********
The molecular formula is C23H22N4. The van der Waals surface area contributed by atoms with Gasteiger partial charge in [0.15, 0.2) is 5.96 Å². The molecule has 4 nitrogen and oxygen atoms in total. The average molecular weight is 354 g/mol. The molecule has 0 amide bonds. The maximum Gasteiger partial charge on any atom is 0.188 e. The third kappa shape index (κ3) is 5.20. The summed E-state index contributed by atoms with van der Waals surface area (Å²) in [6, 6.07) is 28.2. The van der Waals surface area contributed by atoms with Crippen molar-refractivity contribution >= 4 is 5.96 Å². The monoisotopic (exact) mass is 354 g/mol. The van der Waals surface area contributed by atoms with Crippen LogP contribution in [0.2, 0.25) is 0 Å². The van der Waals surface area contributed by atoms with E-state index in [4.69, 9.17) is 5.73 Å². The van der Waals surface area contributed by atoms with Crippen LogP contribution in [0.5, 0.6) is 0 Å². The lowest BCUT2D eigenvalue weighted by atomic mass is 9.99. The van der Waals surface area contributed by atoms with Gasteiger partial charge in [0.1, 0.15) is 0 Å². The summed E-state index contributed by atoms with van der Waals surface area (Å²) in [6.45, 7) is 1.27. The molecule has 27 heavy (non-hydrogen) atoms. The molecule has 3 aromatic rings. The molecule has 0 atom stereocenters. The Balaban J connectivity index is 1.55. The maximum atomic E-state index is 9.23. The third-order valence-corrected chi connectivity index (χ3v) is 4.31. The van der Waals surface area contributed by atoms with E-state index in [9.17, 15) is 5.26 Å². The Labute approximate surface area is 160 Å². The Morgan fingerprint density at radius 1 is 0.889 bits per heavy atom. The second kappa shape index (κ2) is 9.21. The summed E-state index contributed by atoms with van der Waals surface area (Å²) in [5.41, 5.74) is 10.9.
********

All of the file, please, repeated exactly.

The molecular formula is C23H22N4. The van der Waals surface area contributed by atoms with Gasteiger partial charge in [0.15, 0.2) is 5.96 Å². The molecule has 4 nitrogen and oxygen atoms in total. The average molecular weight is 354 g/mol. The molecule has 0 amide bonds. The maximum Gasteiger partial charge on any atom is 0.188 e. The third kappa shape index (κ3) is 5.20. The summed E-state index contributed by atoms with van der Waals surface area (Å²) in [6, 6.07) is 28.2. The van der Waals surface area contributed by atoms with Crippen molar-refractivity contribution >= 4 is 5.96 Å². The monoisotopic (exact) mass is 354 g/mol. The van der Waals surface area contributed by atoms with Crippen LogP contribution in [0.2, 0.25) is 0 Å². The van der Waals surface area contributed by atoms with E-state index in [4.69, 9.17) is 5.73 Å². The van der Waals surface area contributed by atoms with Crippen LogP contribution in [0.5, 0.6) is 0 Å². The lowest BCUT2D eigenvalue weighted by atomic mass is 9.99. The van der Waals surface area contributed by atoms with Gasteiger partial charge in [0.1, 0.15) is 0 Å². The summed E-state index contributed by atoms with van der Waals surface area (Å²) in [6.45, 7) is 1.27. The molecule has 27 heavy (non-hydrogen) atoms. The molecule has 3 aromatic rings. The molecule has 0 atom stereocenters. The Balaban J connectivity index is 1.55. The maximum atomic E-state index is 9.23. The third-order valence-corrected chi connectivity index (χ3v) is 4.31. The van der Waals surface area contributed by atoms with E-state index in [9.17, 15) is 5.26 Å². The Labute approximate surface area is 160 Å². The Morgan fingerprint density at radius 1 is 0.889 bits per heavy atom. The second kappa shape index (κ2) is 9.21. The summed E-state index contributed by atoms with van der Waals surface area (Å²) in [5.41, 5.74) is 10.9.